Of course subject matter and city are well matched. San Francisco has a noir pedigree rivaling that of New York or Los Angeles, its fog, slanting streets, circa-1940¹s office buildings and dank narrow streets creating untold scores of blind alleys for characters unlucky enough to be trapped in them. Several noirs, including ³Raw Deal,² have been set here.

On Friday the weather didn¹t disappoint, with a steady rain falling much of the day. The sun made a half-hearted attempt to appear around noon, then gave up and went back to bed.

The Noir City festival may not be Sundance, but it too has its celebrities and scenes. Before ³Raw Deal² on Friday the Castro¹s balcony was crammed for a reception, with an open bar, a jazz band and Ms. Hunt signing copies of her book, ³The Way We Wore: Styles of the 1930s and ¹40s and Our World Since Then² (Fallbrook, 1993).

Among those on hand was Richard Erdman, 81, a character actor whose face is as recognizable ‹ his credits include ³Stalag 17² and ³Tora! Tora! Tora!² ‹ as his name is unknown. He had a supporting role in ³Cry Danger,² the first film on Saturday night¹s double bill, and looked so familiar standing there at the reception that it was almost impossible not to run up to him and say,
³Haven¹t we met before?²

Like Ms. Hunt, Mr. Erdman seemed a little puzzled as to why exactly, so many years later, these movies are finding a new following. Asked for a theory, he thought for a moment and said: ³I really have no idea. I¹m not putting it down, I just don¹t understand it.²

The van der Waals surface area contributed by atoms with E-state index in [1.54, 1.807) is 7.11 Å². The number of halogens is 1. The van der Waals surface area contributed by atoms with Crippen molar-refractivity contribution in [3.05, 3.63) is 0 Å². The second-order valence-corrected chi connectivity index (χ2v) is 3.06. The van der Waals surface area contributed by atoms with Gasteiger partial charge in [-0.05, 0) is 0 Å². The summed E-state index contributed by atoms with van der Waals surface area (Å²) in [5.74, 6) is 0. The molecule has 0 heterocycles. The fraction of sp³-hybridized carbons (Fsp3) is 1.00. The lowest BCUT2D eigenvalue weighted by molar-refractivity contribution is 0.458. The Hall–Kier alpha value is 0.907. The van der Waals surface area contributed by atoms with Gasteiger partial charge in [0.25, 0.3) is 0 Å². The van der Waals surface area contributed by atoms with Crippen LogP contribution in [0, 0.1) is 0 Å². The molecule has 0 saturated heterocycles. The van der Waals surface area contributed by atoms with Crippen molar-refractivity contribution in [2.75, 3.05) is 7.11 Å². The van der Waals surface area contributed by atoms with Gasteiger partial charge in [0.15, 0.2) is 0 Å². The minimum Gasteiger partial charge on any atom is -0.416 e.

He heaped praise on Mr. Muller and his crew of volunteers for running a high-class operation. ³They¹re not chintzy,² he said, sipping a glass of white wine.

Film noir is enjoying something of a second golden age at the moment. In addition to the San Francisco festival, the Film Forum in New York City offered a major noir series last year, and studios like Warner Brothers and Fox have ratcheted up their noir reissues to such an extent that many films that never made it out on VHS are appearing on DVD. Just last week Warner Home Video released 1952¹s ³Angel Face,² starring Robert Mitchum, which had only been available on foreign or pirated VHS tapes. Mr. Muller provides the commentary track.

³With film noir, if you show it to a group of 20-year-olds, they¹ll find something to get hooked on,² said George Feltenstein, Warner Home Video¹s voluble senior vice president for marketing for its classic catalog. ³There is a sexiness to it, there is a mystery took it. These are very seductive movies, they are not cookie-cutter.²

Warner Brothers has released three noir box sets. The first, which came out in 2004 and featured titles like ³Out of the Past² and ³The Asphalt Jungle,² hit No. 1 on Amazon.com¹s DVD list. This year Warner¹s fourth noir set will include 10 rather than 5 movies. Here¹s a scoop for noir fans: Two will star Mr. Mitchum.

Whatever the machinations of the DVD business, here at the Noir City festival, everyone was in a pretty good mood by the time the second title of opening night, ³Kid Glove Killer,² a super-rarity from 1942, rolled to its conclusion. This one had a happier ending, with Ms. Hunt getting a marriage proposal, delivered beneath a microscope, from a skinny and surprisingly big-haired Van Heflin.

Coats and fedoras went back on, and the crowd headed for the exits. Ms. Hunt stood by the door, shaking hands and signing autographs, as her new legions of fans emerged onto the shiny street and headed off into the night.

Copyright 2007 The New York Times Company